The Shetland Islands are not leaving Scotland, that is just the unionist bogeyman. Interestingly unionists abhor the break up of the UK but egg on the break up of Scotland... go figure

    Meanwhile a new poll was published yesterday which marked a welcome change from the recent ones

    Post edited by A Dub in Glasgo on

  • I guess the Green half of the Scottish nationalist movement will be happy

  • There any speculation on what caused that 5 point swing? Something local to Scottish politics or just general malaise towards Johnson's cabinet?

  • The five-point swing is by reference to the previous IPSOS Mori poll on Scottish independence, which was last May. So this isn't necessarily a response to any particular development; could be a cumulative thing that reflects a number of developments or a gradual shift in sentiment.

    Or, of course, it could be just one of those statistical blips. I wouldn't get too excited about this unless polls conducted by other companies start to show similar levels of support for independence.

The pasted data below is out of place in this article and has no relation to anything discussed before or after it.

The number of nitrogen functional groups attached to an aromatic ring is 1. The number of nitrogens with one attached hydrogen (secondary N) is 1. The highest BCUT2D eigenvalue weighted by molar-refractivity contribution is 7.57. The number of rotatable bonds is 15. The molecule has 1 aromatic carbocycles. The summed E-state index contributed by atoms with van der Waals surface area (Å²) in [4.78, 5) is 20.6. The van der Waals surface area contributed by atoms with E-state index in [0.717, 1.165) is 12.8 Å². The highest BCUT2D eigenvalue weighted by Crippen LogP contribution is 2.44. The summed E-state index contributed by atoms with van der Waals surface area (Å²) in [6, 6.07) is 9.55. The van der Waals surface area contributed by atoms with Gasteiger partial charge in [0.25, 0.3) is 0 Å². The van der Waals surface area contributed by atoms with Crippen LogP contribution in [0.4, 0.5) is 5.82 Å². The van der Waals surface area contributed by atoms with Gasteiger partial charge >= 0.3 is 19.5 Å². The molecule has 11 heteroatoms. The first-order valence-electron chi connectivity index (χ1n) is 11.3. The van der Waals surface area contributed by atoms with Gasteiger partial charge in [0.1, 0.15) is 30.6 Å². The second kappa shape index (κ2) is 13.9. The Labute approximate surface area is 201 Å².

• Fair enough. Honestly I had kinda presumed the support had dwindled cos the debate appeared to have fizzled out in light of the ongoing double whammy of CoVid and Brexit. That without a clear fulcrum people lost interest; while the SNP had dropped focus after the last public commitment to another referendum. Would make sense to keep the powder dry until the subject has immediacy once more.

  • The age breakdown of that poll makes for interesting reading:

    16-24: 71%

    25-34: 71%

    35-44: 63%

    45-54: 58%

    55-64: 49%

    65+ 34%

    Seems that the support for independence is very strong amongst the younger age groups and it's the elderly that are proving the hardest to convince. Unionists may have to hope that those who are in the pro-independence camp abandon the ambition as they get older but is that likely, especially since the young are the ones who will have burned the most significantly by Brexit?